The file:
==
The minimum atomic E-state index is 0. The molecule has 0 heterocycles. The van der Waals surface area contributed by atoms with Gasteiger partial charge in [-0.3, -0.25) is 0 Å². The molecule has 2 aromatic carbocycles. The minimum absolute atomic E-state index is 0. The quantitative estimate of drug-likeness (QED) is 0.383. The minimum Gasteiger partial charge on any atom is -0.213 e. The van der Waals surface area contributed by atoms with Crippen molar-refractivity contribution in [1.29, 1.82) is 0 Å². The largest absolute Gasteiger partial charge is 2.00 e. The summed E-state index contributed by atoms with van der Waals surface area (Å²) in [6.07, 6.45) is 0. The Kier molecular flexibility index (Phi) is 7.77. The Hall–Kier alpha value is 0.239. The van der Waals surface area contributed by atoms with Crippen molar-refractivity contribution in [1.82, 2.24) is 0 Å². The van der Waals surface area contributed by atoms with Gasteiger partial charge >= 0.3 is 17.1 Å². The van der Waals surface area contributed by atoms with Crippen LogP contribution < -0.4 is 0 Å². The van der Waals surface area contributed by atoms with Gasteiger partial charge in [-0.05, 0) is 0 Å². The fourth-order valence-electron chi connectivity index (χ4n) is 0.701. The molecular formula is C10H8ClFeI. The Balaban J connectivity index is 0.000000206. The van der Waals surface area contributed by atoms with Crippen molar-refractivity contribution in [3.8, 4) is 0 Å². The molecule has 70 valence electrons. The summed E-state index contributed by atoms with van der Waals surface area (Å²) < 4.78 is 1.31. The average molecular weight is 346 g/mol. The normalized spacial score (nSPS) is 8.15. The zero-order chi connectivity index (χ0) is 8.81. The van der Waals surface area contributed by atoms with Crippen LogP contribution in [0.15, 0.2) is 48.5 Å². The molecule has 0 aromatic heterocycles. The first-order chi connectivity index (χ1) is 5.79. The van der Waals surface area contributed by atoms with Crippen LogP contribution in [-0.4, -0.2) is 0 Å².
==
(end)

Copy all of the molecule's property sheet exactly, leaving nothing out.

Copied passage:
The minimum atomic E-state index is 0. The molecule has 0 heterocycles. The van der Waals surface area contributed by atoms with Gasteiger partial charge in [-0.3, -0.25) is 0 Å². The molecule has 2 aromatic carbocycles. The minimum absolute atomic E-state index is 0. The quantitative estimate of drug-likeness (QED) is 0.383. The minimum Gasteiger partial charge on any atom is -0.213 e. The van der Waals surface area contributed by atoms with Crippen molar-refractivity contribution in [1.29, 1.82) is 0 Å². The largest absolute Gasteiger partial charge is 2.00 e. The summed E-state index contributed by atoms with van der Waals surface area (Å²) in [6.07, 6.45) is 0. The Kier molecular flexibility index (Phi) is 7.77. The Hall–Kier alpha value is 0.239. The van der Waals surface area contributed by atoms with Crippen molar-refractivity contribution in [1.82, 2.24) is 0 Å². The van der Waals surface area contributed by atoms with Gasteiger partial charge >= 0.3 is 17.1 Å². The van der Waals surface area contributed by atoms with Crippen LogP contribution < -0.4 is 0 Å². The van der Waals surface area contributed by atoms with Gasteiger partial charge in [-0.05, 0) is 0 Å². The fourth-order valence-electron chi connectivity index (χ4n) is 0.701. The molecular formula is C10H8ClFeI. The Balaban J connectivity index is 0.000000206. The van der Waals surface area contributed by atoms with Crippen molar-refractivity contribution in [3.8, 4) is 0 Å². The molecule has 70 valence electrons. The summed E-state index contributed by atoms with van der Waals surface area (Å²) < 4.78 is 1.31. The average molecular weight is 346 g/mol. The normalized spacial score (nSPS) is 8.15. The zero-order chi connectivity index (χ0) is 8.81. The van der Waals surface area contributed by atoms with Crippen LogP contribution in [0.15, 0.2) is 48.5 Å². The molecule has 0 aromatic heterocycles. The first-order chi connectivity index (χ1) is 5.79. The van der Waals surface area contributed by atoms with Crippen LogP contribution in [-0.4, -0.2) is 0 Å².